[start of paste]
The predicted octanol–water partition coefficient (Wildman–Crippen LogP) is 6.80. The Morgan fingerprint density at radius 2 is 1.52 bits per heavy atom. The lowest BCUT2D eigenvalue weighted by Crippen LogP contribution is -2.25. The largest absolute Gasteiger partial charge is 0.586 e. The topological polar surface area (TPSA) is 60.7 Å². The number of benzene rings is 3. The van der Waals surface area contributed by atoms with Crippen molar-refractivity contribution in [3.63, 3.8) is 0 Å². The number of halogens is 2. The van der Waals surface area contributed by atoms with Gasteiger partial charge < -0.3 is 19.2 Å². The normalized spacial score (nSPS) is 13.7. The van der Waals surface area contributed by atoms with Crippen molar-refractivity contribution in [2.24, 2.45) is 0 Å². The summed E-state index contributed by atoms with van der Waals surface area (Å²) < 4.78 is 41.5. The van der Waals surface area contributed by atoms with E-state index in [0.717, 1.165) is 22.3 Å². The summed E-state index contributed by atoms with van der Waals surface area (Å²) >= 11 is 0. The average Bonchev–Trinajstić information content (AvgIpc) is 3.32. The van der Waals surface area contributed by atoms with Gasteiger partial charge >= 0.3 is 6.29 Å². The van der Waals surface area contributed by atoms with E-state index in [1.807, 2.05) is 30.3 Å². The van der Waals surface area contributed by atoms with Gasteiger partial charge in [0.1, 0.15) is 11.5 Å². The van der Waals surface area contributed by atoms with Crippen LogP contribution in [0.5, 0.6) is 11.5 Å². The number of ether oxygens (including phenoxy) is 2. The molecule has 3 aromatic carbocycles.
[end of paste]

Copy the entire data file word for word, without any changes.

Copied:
The predicted octanol–water partition coefficient (Wildman–Crippen LogP) is 6.80. The Morgan fingerprint density at radius 2 is 1.52 bits per heavy atom. The lowest BCUT2D eigenvalue weighted by Crippen LogP contribution is -2.25. The largest absolute Gasteiger partial charge is 0.586 e. The topological polar surface area (TPSA) is 60.7 Å². The number of benzene rings is 3. The van der Waals surface area contributed by atoms with Crippen molar-refractivity contribution in [3.63, 3.8) is 0 Å². The number of halogens is 2. The van der Waals surface area contributed by atoms with Gasteiger partial charge < -0.3 is 19.2 Å². The normalized spacial score (nSPS) is 13.7. The van der Waals surface area contributed by atoms with Crippen molar-refractivity contribution in [2.24, 2.45) is 0 Å². The summed E-state index contributed by atoms with van der Waals surface area (Å²) < 4.78 is 41.5. The van der Waals surface area contributed by atoms with E-state index in [0.717, 1.165) is 22.3 Å². The summed E-state index contributed by atoms with van der Waals surface area (Å²) >= 11 is 0. The average Bonchev–Trinajstić information content (AvgIpc) is 3.32. The van der Waals surface area contributed by atoms with Gasteiger partial charge >= 0.3 is 6.29 Å². The van der Waals surface area contributed by atoms with E-state index in [1.807, 2.05) is 30.3 Å². The van der Waals surface area contributed by atoms with Gasteiger partial charge in [0.1, 0.15) is 11.5 Å². The van der Waals surface area contributed by atoms with Crippen LogP contribution in [0.5, 0.6) is 11.5 Å². The number of ether oxygens (including phenoxy) is 2. The molecule has 3 aromatic carbocycles.